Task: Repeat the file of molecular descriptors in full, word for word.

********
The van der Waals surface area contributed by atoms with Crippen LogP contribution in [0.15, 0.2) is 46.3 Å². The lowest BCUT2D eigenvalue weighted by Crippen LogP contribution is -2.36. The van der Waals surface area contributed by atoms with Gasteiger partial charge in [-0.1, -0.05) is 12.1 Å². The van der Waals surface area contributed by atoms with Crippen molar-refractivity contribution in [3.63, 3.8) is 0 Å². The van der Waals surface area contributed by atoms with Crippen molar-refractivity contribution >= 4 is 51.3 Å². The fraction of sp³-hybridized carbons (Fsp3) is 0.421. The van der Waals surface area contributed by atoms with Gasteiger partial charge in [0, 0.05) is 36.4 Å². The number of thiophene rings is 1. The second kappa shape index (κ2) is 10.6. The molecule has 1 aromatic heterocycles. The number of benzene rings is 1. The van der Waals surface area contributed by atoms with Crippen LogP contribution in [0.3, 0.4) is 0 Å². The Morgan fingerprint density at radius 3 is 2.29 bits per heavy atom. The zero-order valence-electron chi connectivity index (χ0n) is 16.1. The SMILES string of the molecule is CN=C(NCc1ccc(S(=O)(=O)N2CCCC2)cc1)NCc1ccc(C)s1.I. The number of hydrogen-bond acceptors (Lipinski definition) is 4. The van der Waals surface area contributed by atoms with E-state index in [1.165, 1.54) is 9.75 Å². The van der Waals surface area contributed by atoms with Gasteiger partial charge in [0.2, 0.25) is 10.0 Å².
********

The van der Waals surface area contributed by atoms with Crippen LogP contribution in [0.15, 0.2) is 46.3 Å². The lowest BCUT2D eigenvalue weighted by Crippen LogP contribution is -2.36. The van der Waals surface area contributed by atoms with Gasteiger partial charge in [-0.1, -0.05) is 12.1 Å². The van der Waals surface area contributed by atoms with Crippen molar-refractivity contribution in [3.63, 3.8) is 0 Å². The van der Waals surface area contributed by atoms with Crippen molar-refractivity contribution >= 4 is 51.3 Å². The fraction of sp³-hybridized carbons (Fsp3) is 0.421. The van der Waals surface area contributed by atoms with Gasteiger partial charge in [0, 0.05) is 36.4 Å². The number of thiophene rings is 1. The second kappa shape index (κ2) is 10.6. The molecule has 1 aromatic heterocycles. The number of benzene rings is 1. The van der Waals surface area contributed by atoms with Crippen LogP contribution in [0.3, 0.4) is 0 Å². The Morgan fingerprint density at radius 3 is 2.29 bits per heavy atom. The zero-order valence-electron chi connectivity index (χ0n) is 16.1. The SMILES string of the molecule is CN=C(NCc1ccc(S(=O)(=O)N2CCCC2)cc1)NCc1ccc(C)s1.I. The number of hydrogen-bond acceptors (Lipinski definition) is 4. The van der Waals surface area contributed by atoms with E-state index in [1.165, 1.54) is 9.75 Å². The van der Waals surface area contributed by atoms with Gasteiger partial charge in [0.2, 0.25) is 10.0 Å².